Democrats on the House Judiciary Committee are beefing up their legal team by hiring two top attorneys to help the panel with its oversight of the Trump administration.
Chairman Jerrold Nadler (D-N.Y.) on Tuesday announced the addition of Norman Eisen and Barry Berke — two vocal critics of President TrumpDonald TrumpMcAuliffe takes tougher stance on Democrats in Washington Democrats troll Trump over Virginia governor's race Tom Glavine, Ric Flair, Doug Flutie to join Trump for Herschel Walker event MORE — to the committee legal staff. He said the pair will examine a "range of issues," including possible corruption, ethics violations and obstruction of justice.
“We are fortunate to be adding the insight and expertise of two widely respected legal authorities to the staff of the House Judiciary Committee as we look to restore accountability, safeguard our democracy, and protect the rule of law,” Nadler said in a statement.
The move signals how aggressively Democrats plan to act as a check on an administration they say has gone without serious oversight during the first two years of Trump's presidency, when Republicans had control of the House.
"The President of the United States faces numerous allegations of corruption and obstruction," Nadler said. "His conduct and crude statements threaten the basic legal, ethical, and constitutional norms that maintain our democratic institutions. Congress has a constitutional duty to be a check and balance against abuses of power when necessary."
Eisen and Berke will focus on matters related to "the Department of Justice, including the Department’s review of Special Counsel [Robert] Mueller’s investigation, and other oversight and policy issues within the Committee’s jurisdiction,” Nadler added.
The two attorneys are high-profile hires, given their public critiques of the Trump administration.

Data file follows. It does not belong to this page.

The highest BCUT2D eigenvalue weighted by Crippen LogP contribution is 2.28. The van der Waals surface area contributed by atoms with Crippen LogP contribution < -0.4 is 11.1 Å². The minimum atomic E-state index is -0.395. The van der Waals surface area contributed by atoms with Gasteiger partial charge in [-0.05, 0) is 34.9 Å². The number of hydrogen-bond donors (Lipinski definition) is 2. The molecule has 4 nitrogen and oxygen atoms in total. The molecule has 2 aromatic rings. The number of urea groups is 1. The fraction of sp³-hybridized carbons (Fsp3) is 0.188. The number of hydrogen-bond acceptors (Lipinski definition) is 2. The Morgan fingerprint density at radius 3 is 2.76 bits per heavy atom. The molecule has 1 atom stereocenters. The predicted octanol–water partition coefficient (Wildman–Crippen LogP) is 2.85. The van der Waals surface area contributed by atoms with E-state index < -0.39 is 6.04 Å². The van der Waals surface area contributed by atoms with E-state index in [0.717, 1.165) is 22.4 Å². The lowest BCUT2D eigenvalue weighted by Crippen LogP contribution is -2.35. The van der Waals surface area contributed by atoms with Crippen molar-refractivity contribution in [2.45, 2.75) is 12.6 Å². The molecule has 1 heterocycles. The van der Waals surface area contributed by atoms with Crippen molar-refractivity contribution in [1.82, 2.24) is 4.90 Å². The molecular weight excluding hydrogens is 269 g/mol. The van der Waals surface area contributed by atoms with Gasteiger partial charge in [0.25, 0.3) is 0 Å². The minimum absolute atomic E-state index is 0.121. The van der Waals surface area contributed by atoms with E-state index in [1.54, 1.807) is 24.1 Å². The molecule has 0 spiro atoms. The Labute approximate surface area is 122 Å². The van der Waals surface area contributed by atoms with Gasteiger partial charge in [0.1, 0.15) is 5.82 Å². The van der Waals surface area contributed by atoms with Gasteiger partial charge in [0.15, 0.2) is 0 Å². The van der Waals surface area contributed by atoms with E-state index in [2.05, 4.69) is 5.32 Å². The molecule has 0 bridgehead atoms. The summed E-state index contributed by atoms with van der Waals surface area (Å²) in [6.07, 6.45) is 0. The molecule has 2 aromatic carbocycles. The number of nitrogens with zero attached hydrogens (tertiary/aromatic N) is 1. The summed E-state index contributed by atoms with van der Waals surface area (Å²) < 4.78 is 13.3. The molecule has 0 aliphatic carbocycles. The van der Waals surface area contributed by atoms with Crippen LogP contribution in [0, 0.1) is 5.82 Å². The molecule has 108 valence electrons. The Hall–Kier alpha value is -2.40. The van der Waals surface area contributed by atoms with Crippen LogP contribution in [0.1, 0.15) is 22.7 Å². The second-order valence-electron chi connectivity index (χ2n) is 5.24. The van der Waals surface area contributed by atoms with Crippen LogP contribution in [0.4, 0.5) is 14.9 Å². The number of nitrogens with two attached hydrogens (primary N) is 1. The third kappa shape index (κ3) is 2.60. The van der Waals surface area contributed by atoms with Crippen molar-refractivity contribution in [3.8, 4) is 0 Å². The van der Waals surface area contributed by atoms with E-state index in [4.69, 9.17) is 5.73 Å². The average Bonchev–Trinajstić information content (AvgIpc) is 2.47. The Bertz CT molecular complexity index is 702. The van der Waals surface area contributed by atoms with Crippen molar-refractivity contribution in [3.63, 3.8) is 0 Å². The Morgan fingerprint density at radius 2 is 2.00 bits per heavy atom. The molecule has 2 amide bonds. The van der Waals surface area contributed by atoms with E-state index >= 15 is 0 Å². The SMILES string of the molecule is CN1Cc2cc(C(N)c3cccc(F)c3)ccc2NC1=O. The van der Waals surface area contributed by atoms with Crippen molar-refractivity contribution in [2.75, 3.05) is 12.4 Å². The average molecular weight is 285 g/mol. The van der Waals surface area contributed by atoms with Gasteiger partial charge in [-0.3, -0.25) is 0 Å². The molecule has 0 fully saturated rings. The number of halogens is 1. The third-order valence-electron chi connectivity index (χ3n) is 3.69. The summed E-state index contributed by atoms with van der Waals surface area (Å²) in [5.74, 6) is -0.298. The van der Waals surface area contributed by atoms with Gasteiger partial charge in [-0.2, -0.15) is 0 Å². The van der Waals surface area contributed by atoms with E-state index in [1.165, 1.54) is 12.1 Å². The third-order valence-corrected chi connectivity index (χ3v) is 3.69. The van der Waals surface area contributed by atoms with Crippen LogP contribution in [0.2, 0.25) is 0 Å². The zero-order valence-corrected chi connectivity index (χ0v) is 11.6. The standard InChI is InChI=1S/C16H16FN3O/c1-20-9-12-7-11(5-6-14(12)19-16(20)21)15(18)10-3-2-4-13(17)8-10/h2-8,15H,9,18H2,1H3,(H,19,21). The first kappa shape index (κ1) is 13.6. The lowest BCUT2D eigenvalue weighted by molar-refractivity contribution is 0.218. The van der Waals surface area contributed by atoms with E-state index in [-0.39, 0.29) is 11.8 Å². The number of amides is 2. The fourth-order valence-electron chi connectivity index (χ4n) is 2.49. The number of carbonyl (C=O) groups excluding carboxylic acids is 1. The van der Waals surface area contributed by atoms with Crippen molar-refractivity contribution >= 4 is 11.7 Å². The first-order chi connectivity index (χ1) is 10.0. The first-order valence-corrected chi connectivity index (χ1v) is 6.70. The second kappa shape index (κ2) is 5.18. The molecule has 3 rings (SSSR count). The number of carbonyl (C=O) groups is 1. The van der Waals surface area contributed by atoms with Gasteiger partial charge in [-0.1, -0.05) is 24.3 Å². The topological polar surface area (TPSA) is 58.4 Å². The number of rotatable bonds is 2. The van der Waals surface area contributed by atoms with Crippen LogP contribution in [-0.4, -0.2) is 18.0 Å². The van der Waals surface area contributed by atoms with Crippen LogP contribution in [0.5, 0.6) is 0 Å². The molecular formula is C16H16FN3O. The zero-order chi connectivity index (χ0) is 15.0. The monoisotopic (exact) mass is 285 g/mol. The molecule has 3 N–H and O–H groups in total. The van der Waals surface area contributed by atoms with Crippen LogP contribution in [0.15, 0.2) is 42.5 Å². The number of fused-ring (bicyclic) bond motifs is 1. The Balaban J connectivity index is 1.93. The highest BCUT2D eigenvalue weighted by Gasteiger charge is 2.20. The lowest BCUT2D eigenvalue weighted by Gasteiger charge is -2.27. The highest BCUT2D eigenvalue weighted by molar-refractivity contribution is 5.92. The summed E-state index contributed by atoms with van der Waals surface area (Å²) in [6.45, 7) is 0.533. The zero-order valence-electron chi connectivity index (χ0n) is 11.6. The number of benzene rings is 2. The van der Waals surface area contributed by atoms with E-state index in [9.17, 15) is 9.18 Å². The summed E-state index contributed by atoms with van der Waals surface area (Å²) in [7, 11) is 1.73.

Eisen most recently led Citizens for Responsibility and Ethics in Washington (CREW), where he frequently lambasted Trump's policies, either in writing, on television or on social media. During the Obama administration, Eisen served as the top ethics lawyer in the White House.
He also served as co-counsel in a lawsuit that alleged Trump violated the Emoluments Clause by refusing to fully separate himself from his businesses when he became president. The clause, as written in the Constitution, bars the president from accepting gifts or receiving other benefits from foreign leaders without congressional consent.
Berke has written extensively with Eisen on obstruction of justice and other potential legal exposures involving Trump. He is seen as a powerful litigator with vast experience.
The new additions to the staff suggest Democrats will move forward with investigations of the president, his administration and his businesses.
The Judiciary Committee, which has a broad jurisdiction, has traditionally been the congressional committee where impeachment proceedings have started.
Nadler, however, has been careful not to take up the matter of impeachment while Mueller continues to investigate whether the Trump campaign colluded with Russia during the 2016 election.